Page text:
North and south Sudan to start Abyei talks
Northern and southern Sudanese representatives will meet on Saturday to try to defuse tensions over the...
Northern and southern Sudanese representatives will meet on Saturday to try to defuse tensions over the disputed Abyei region, officials said, with just six weeks left before the south is set to secede.
Northern Sudanese armed forces seized the disputed Abyei region last week, forcing tens of thousands of people to flee and raising fears the north and south could return to full-blown conflict. The move drew sharp international criticism.
Abyei was a major battleground in Sudan's last civil war and has symbolic importance for both sides. The region is used all year by the south-linked Dinka Ngok people and for part of the year by northern Arab Misseriya nomads.
The status of the fertile area, which produces some oil, has remained one of the most contentious issues in the run up to the split scheduled for July 9.
South Sudan's Vice President Riek Machar will meet officials in the northern capital Khartoum, Mangar Amerdid, a spokesman for south Sudanese President Salva Kiir, said in Juba.
"His Excellency Riek Machar is travelling to Khartoum today for talks. He is seeing if there is any way to ease the tension between north and south," he said.
North Sudanese state and other media said Machar would meet north Sudan's Vice President Ali Osman Mohamed Taha.
Envoys from north and south Sudan were also expected to meet in the Ethiopian capital of Addis Ababa on Saturday to try to end the crisis, an African Union official said.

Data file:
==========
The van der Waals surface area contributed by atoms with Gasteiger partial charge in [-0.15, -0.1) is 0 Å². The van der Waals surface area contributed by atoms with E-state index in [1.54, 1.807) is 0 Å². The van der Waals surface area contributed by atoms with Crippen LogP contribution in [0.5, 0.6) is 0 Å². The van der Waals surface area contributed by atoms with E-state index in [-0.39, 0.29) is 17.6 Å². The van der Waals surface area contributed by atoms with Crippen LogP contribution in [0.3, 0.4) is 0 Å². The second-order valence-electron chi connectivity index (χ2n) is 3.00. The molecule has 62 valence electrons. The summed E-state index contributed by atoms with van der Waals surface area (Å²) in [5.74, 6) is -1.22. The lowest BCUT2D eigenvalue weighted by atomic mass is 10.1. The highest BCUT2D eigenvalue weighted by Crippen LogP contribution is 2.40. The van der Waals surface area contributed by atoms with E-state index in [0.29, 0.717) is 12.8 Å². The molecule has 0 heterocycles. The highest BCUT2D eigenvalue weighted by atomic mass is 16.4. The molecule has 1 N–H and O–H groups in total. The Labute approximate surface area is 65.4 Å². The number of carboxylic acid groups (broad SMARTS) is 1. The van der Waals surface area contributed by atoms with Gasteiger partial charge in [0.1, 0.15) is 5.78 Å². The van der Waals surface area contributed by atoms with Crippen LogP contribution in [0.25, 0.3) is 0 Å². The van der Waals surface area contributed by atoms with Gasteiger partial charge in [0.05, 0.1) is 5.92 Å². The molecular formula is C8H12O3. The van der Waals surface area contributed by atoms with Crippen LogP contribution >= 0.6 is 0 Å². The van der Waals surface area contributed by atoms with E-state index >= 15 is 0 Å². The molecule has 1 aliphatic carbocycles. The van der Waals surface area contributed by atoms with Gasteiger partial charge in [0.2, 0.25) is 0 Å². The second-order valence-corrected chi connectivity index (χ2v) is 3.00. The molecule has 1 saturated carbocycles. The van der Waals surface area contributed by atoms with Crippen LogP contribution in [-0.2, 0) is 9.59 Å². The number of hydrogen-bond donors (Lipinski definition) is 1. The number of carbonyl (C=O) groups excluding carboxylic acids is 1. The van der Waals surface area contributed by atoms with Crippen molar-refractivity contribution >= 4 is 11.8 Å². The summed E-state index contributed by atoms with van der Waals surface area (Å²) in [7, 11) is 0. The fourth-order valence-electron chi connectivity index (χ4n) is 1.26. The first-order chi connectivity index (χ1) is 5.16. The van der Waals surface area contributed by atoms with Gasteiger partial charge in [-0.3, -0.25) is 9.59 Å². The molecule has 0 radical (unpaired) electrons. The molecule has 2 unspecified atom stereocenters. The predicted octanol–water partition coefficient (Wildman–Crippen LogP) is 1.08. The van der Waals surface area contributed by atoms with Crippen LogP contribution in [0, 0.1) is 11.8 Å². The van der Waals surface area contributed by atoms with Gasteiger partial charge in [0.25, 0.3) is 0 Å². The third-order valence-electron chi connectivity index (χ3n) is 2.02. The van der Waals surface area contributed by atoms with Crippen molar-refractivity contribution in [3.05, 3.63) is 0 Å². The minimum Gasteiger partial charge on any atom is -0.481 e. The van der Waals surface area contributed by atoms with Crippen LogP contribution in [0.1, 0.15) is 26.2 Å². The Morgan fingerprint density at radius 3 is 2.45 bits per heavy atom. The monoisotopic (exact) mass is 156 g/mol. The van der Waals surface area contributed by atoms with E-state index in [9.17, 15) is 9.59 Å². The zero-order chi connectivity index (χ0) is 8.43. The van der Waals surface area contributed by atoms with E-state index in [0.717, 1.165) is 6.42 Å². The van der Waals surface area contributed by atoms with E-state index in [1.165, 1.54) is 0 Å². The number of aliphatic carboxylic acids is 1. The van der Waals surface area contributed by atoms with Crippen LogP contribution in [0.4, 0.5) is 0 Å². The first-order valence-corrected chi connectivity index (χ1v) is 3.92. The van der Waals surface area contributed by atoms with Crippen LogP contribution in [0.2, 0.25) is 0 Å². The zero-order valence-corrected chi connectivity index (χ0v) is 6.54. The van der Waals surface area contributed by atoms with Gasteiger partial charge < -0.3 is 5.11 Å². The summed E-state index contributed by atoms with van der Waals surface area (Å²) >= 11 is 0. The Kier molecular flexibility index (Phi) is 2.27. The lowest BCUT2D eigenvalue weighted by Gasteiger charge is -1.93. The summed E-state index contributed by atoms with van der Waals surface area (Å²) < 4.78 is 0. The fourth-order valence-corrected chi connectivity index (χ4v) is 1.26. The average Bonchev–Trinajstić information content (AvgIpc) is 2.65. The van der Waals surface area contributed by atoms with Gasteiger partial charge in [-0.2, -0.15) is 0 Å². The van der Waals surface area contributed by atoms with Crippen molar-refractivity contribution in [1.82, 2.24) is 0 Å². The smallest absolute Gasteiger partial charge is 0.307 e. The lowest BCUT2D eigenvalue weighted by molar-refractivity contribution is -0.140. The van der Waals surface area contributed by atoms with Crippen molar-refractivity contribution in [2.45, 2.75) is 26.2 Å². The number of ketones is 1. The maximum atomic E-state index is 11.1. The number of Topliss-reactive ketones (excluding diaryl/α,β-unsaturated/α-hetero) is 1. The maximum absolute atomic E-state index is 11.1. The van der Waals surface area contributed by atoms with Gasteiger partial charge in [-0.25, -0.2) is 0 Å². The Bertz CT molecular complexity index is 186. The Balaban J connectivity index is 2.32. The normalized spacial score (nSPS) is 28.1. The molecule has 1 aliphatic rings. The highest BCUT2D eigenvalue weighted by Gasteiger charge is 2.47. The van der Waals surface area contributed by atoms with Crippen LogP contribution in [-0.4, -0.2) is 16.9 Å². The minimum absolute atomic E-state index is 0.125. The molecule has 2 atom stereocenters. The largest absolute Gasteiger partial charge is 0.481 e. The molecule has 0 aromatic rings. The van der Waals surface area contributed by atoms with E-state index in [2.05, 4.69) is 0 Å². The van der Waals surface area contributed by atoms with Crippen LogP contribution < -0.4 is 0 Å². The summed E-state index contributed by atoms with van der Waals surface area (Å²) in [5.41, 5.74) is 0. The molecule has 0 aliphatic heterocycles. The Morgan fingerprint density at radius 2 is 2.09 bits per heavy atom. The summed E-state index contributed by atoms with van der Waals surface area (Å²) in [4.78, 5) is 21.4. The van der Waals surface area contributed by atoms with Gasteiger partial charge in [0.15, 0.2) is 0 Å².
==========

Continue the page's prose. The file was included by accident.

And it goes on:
'VOLATILE AND TENSE'
The U.N. Mission in Sudan (UNMIS) resumed land and air patrols in the Abyei area on Thursday, spokesman Kouider Zerrouk said. It had halted the patrols after fighting began.
Tensions rose in the region last week after an attack on a convoy of northern soldiers and U.N. peacekeepers that was blamed on southern Sudanese forces.
Khartoum moved tanks into Abyei's main town last Saturday, and has since defied calls from the United States, United Nations and south Sudan's president to withdraw, saying the land belongs to the north.
Entire villages were emptied after widespread fighting and looting forced tens of thousands of people to flee down muddy roads without possessions, international organisations say.
Seasonal rainfall coupled with fuel shortages have made it hard to reach areas near Abyei, the U.N. said in a statement, adding it had received reports of harassment and looting of relief supplies by southern forces.
UNMIS spokesman Kouider said looting and burning in Abyei appeared to have subsided by Friday, but sporadic gunshots could be heard. "The situation remains volatile and tense," he said.
Analysts fear a north Sudanese land grab could spark a return to full-blown conflict, a development that would have a devastating impact on the region by sending refugees back across borders and creating a failed state in the south at birth.
Southern Sudanese voted overwhelmingly to secede in a January referendum guaranteed by a 2005 peace deal that ended decades of civil war between the mainly-Muslim north and the south, where most follow Christian or traditional beliefs.
In Juba, the southern capital, about 100 people demonstrated on Saturday to pray for those killed in the violence in Abyei.
Southern Sudanese President Salva Kiir said on Thursday there would be no war over the incursion and that it would not derail independence.